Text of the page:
Some major developers are holding back the sales of luxury apartments of their residential projects in Hong Kong because the tense political situation and escalating violent protests have dented buyers’ mood and depressed prices.
CK Asset Holdings, the developer founded by billionaire Li Ka-shing, was the latest developer to have postponed the planned sale of condominiums in one of its projects, citing adverse market conditions. A spokeswoman of CK Asset Holdings told Bloomberg on Wednesday that the homes at 21 Borrett Road at Mid-Levels would not be offered for sale as scheduled this month.
This time around, Hong Kong’s sky-high property prices could be put at risk by the escalating protests. Sentiment has already been dented by the sluggish economy and the (Sino-US) trade war. There are anecdotal reports that property viewings have declined significantly in recent weeks.
Qian Wan and Tom Orlik,
economist at Bloomberg Economics
These apartments are estimated to cost at least HK$100 million ($12.7 million) each. If sold at that price, the 115 units in the first phase of the development, scheduled for completion in September, could generate income of HK$11.5 billion. There are 66 units in the second phase of the project.
CK Asset Holdings Executive Director Justin Chiu Kwok-hung earlier told local media that “marketing a luxury project would be difficult under the current social atmosphere and there is no fixed schedule for the sale.”
Another blue-chip developer Sun Hung Kai Properties, was reported to have postponed the sale of the “Central Park” project in Mid-Levels East and another project in the Kowloon district as buyers’ sentiment was seen to be worsening amid nagging social unrest.
The consortium formed by CSI Properties, Asia Standard International Group and Grosvenor have also delayed the release of detail of the launch date and selling prices of its luxurious residential project “Dukes Place” at Jardine’s Lookout.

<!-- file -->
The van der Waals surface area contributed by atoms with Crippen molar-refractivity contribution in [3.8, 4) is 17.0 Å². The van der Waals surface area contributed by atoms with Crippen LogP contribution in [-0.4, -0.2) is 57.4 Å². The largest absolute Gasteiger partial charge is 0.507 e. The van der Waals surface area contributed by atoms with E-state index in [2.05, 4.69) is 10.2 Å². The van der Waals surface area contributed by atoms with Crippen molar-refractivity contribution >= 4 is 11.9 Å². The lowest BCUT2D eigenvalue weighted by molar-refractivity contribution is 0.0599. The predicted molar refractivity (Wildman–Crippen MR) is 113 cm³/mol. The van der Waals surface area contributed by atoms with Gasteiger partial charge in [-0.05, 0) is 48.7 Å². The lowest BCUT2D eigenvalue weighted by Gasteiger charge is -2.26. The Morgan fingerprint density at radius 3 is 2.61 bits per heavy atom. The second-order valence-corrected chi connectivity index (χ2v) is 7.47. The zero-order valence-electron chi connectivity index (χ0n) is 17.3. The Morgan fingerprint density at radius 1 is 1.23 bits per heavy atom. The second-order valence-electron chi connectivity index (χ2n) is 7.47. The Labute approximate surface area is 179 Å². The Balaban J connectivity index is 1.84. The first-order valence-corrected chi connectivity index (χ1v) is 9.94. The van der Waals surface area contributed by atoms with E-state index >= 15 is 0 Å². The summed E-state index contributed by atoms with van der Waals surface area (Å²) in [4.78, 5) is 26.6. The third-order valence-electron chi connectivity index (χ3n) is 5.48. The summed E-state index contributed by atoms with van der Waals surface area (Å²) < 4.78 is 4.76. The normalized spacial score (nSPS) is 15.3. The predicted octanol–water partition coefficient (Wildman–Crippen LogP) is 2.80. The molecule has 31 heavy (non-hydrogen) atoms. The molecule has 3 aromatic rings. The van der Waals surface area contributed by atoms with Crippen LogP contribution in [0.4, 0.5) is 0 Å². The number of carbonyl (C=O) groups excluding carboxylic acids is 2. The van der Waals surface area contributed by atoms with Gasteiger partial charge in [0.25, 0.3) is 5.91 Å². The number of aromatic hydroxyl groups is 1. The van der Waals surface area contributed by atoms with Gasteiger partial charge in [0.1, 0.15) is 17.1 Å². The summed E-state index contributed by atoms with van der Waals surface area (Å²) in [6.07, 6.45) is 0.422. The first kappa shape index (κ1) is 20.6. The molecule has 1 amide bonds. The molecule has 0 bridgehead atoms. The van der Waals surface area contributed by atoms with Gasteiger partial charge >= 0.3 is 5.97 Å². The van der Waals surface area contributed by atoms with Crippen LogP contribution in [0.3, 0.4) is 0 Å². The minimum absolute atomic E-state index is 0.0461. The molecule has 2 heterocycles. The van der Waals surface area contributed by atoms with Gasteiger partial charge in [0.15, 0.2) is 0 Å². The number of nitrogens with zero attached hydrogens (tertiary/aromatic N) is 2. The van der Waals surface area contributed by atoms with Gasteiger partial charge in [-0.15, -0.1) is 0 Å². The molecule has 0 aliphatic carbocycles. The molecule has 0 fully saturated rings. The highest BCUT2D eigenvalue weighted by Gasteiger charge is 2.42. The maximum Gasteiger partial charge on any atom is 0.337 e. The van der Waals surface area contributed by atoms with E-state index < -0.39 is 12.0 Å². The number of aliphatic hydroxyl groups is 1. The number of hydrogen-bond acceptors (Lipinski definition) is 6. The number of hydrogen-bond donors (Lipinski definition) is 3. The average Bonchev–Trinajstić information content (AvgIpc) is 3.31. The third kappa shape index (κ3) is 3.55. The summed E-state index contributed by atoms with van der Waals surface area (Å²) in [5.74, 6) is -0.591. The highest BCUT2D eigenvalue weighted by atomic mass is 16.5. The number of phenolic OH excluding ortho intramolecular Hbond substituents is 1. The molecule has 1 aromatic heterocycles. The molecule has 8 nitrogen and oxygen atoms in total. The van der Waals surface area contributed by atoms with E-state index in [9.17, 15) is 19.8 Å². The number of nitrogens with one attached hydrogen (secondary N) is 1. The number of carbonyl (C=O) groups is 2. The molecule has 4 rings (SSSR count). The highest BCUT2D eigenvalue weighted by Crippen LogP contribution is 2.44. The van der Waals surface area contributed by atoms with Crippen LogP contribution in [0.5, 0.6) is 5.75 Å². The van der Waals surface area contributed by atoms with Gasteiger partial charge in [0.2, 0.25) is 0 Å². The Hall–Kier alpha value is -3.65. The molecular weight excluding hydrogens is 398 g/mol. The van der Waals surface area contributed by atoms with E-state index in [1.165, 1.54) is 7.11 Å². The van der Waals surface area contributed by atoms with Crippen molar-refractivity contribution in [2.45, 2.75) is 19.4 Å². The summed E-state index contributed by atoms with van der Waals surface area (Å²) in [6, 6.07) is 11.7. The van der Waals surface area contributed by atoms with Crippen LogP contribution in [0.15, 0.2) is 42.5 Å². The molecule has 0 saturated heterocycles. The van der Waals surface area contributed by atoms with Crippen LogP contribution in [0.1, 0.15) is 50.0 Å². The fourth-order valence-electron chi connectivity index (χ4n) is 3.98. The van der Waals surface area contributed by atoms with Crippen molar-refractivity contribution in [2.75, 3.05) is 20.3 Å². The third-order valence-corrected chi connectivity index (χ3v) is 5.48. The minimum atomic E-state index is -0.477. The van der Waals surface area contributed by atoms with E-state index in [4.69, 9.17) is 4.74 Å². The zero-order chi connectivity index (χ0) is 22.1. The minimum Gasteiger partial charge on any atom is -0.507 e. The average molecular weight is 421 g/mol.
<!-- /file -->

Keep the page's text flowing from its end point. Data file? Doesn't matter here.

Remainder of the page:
“This time around, Hong Kong’s sky-high property prices could be put at risk by the escalating protests. Sentiment has already been dented by the sluggish economy and the (Sino-US) trade war. There are anecdotal reports that property viewings have declined significantly in recent weeks,” said Qian Wan and Tom Orlik, economist at Bloomberg Economics.
Jonas Kan Kwok-yu, head of HK/China property research at Daiwa Capital Markets, agreed: “We expect a cautious wait-and-watch attitude to prevail in the coming months and the tender results for the Kai Tak site indicate developers are likely to be more cautious about re-investment in the foreseeable future.”
The lower segments of the residential and commercial property market are also subdued by the frequent political protests.
Residential properties in Kingswood Villas have first felt the chill due to changes in market sentiment, as owners have to cut prices or even take a loss to unload their holdings for fear that the market will fall further.
In the commercial property sector, some owners have to slash their asking prices by up to 40 percent to make a sale.
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